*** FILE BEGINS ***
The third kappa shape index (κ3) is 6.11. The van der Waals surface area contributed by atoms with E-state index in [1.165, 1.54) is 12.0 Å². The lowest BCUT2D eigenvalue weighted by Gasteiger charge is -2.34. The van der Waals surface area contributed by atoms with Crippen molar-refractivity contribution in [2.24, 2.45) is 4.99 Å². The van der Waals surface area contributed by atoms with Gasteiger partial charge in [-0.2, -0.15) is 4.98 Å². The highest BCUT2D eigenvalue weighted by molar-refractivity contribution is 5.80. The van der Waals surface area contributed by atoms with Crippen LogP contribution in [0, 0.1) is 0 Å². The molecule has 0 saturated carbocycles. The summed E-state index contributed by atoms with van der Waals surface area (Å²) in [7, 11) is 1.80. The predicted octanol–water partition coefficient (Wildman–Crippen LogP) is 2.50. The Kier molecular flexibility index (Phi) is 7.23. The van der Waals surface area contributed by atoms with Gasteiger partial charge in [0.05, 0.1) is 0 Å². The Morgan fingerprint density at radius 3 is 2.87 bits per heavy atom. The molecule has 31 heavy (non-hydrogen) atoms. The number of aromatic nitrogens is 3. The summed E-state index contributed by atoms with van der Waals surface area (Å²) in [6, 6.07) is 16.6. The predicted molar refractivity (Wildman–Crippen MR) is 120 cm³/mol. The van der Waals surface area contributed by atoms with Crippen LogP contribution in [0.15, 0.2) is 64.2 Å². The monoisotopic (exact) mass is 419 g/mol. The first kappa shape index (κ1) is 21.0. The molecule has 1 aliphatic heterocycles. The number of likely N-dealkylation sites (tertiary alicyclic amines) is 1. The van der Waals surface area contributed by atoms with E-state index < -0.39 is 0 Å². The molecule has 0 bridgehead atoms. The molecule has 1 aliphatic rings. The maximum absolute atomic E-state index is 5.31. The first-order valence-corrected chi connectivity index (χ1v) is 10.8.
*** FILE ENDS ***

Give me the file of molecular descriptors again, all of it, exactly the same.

The third kappa shape index (κ3) is 6.11. The van der Waals surface area contributed by atoms with E-state index in [1.165, 1.54) is 12.0 Å². The lowest BCUT2D eigenvalue weighted by Gasteiger charge is -2.34. The van der Waals surface area contributed by atoms with Crippen molar-refractivity contribution in [2.24, 2.45) is 4.99 Å². The van der Waals surface area contributed by atoms with Gasteiger partial charge in [-0.2, -0.15) is 4.98 Å². The highest BCUT2D eigenvalue weighted by molar-refractivity contribution is 5.80. The van der Waals surface area contributed by atoms with Crippen LogP contribution in [0, 0.1) is 0 Å². The molecule has 0 saturated carbocycles. The summed E-state index contributed by atoms with van der Waals surface area (Å²) in [7, 11) is 1.80. The predicted octanol–water partition coefficient (Wildman–Crippen LogP) is 2.50. The Kier molecular flexibility index (Phi) is 7.23. The van der Waals surface area contributed by atoms with Gasteiger partial charge in [0.05, 0.1) is 0 Å². The Morgan fingerprint density at radius 3 is 2.87 bits per heavy atom. The molecule has 31 heavy (non-hydrogen) atoms. The number of aromatic nitrogens is 3. The summed E-state index contributed by atoms with van der Waals surface area (Å²) in [6, 6.07) is 16.6. The predicted molar refractivity (Wildman–Crippen MR) is 120 cm³/mol. The van der Waals surface area contributed by atoms with Crippen LogP contribution in [0.15, 0.2) is 64.2 Å². The monoisotopic (exact) mass is 419 g/mol. The first kappa shape index (κ1) is 21.0. The molecule has 1 aliphatic heterocycles. The number of likely N-dealkylation sites (tertiary alicyclic amines) is 1. The van der Waals surface area contributed by atoms with E-state index < -0.39 is 0 Å². The molecule has 0 bridgehead atoms. The molecule has 1 aliphatic rings. The maximum absolute atomic E-state index is 5.31. The first-order valence-corrected chi connectivity index (χ1v) is 10.8.